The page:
Mazda has revealed details of a new powertrain for its CX-60 SUV, with two iterations of this hybrid diesel engine arriving next year. The announcement ties in with Mazda’s plans to offer a ‘multi-solution approach’ that “will better suit the local market and society’s demand for sustainability”.
The diesel engine options represent the first time we’ll see Mazda’s new e-Skyactive D technology, which combines a 3.3-litre inline-six with 48v hybrid assistance. The most powerful model offers 251 hp and 550 Nm of torque, sending its power through Mazda’s i-Activ all-wheel drive system. This is enough to accelerate the CX-60 from 0 to 60 mph in 7.4 seconds. The less powerful version musters 197bhp.
With the new CX-60, Mazda is putting Audi and BMW squarely in its crosshairs. The company is moving upmarket to take on premium German brands, and the CX-60 brings a sumptuous cabin, hybrid power and sleek design to the table to rival the BMW X3. The flagship SUV is on sale now, with prices starting from £43,950.
The CX-60 is larger than the CX-5 crossover and features an evolution of Mazda’s ‘Kodo’ design language that specializes in simplicity and cleverly reflective surfaces. The front end features a large winged radiator grille that blends into the headlights with thin strips of LED lights (doubling as indicators), in keeping with Mazda’s current familiar face. Sharp grooves highlight the wheel arches and side sills, though the rest of the design is mostly uncluttered. There’s a subtle twist to the bodywork along the flanks, with a pair of elongated taillights, quad exhaust tips and a roof spoiler finishing off the rear, fitting in with what the production car will be. Mazda’s most powerful car to date.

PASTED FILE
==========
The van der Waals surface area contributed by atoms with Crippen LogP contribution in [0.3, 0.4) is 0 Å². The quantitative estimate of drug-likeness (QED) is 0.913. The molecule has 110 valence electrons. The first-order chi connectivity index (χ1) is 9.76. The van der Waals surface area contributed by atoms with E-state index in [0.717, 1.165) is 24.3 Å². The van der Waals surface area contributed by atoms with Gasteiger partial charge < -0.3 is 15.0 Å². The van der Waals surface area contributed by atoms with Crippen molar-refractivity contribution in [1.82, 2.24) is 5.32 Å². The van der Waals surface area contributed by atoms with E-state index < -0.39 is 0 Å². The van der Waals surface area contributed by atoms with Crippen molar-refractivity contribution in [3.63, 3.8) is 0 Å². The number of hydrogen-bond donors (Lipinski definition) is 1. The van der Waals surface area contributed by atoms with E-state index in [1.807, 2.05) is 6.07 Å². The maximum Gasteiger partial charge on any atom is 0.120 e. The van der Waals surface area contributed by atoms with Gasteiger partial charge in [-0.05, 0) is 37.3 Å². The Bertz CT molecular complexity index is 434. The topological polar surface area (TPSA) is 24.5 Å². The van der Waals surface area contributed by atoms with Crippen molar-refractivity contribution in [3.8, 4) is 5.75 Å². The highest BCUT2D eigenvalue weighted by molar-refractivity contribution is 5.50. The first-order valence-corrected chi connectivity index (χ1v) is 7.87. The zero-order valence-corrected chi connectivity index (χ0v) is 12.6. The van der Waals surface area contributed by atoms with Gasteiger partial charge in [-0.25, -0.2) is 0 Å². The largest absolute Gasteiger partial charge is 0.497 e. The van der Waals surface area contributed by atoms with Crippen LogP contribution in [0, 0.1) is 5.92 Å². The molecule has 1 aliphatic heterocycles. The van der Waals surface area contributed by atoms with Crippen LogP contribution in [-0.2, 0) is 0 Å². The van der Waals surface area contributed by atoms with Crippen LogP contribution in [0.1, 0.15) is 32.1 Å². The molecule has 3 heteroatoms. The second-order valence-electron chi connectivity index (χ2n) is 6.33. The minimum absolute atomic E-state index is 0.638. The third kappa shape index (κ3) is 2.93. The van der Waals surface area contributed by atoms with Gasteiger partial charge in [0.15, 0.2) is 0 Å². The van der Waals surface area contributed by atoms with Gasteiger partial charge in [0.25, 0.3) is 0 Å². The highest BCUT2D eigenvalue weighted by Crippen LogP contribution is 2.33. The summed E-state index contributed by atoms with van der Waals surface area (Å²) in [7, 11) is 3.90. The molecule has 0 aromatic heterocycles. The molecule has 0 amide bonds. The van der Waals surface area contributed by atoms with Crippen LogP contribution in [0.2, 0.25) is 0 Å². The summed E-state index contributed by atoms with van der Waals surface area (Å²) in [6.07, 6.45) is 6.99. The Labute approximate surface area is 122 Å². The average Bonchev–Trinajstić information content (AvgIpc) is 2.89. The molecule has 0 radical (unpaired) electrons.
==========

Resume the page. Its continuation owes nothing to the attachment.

The CX-60 features new powertrains across the range. In addition to the new e-Skyactive D diesel options, it will be offered as a petrol plug-in hybrid, combining a 2.5-litre four-cylinder engine with an electric motor for a total of 323PS. Drive is sent to all four wheels through an eight-speed automatic gearbox, allowing the CX-60 to accelerate to 62 mph from rest in just 5.8 seconds.
The electric motor is powered by a 17.8kWh battery that can be recharged in four hours from a home wallbox. Mazda claims the CX-60 can drive up to 37 miles in pure electric mode, at speeds of up to 62mph, while the brand cites an efficiency of 188mpg and 33g/km CO2.
Fuel economy drops a bit for mild-hybrid diesel models. The most powerful 251bhp model achieves 53.3mpg on a combined cycle with CO2 emissions of 137g/km and the least powerful model returns 57.6mph and 127g/km.
The 3.3-litre inline-six diesel with 48V mild-hybrid technology will launch later this year, followed by the 3.0-litre inline-six petrol model in 2023, again with a mild-hybrid system and Skyactiv from Mazda. X-spark compression ignition technology. These engines are compatible with both rear-wheel drive and four-wheel drive configurations.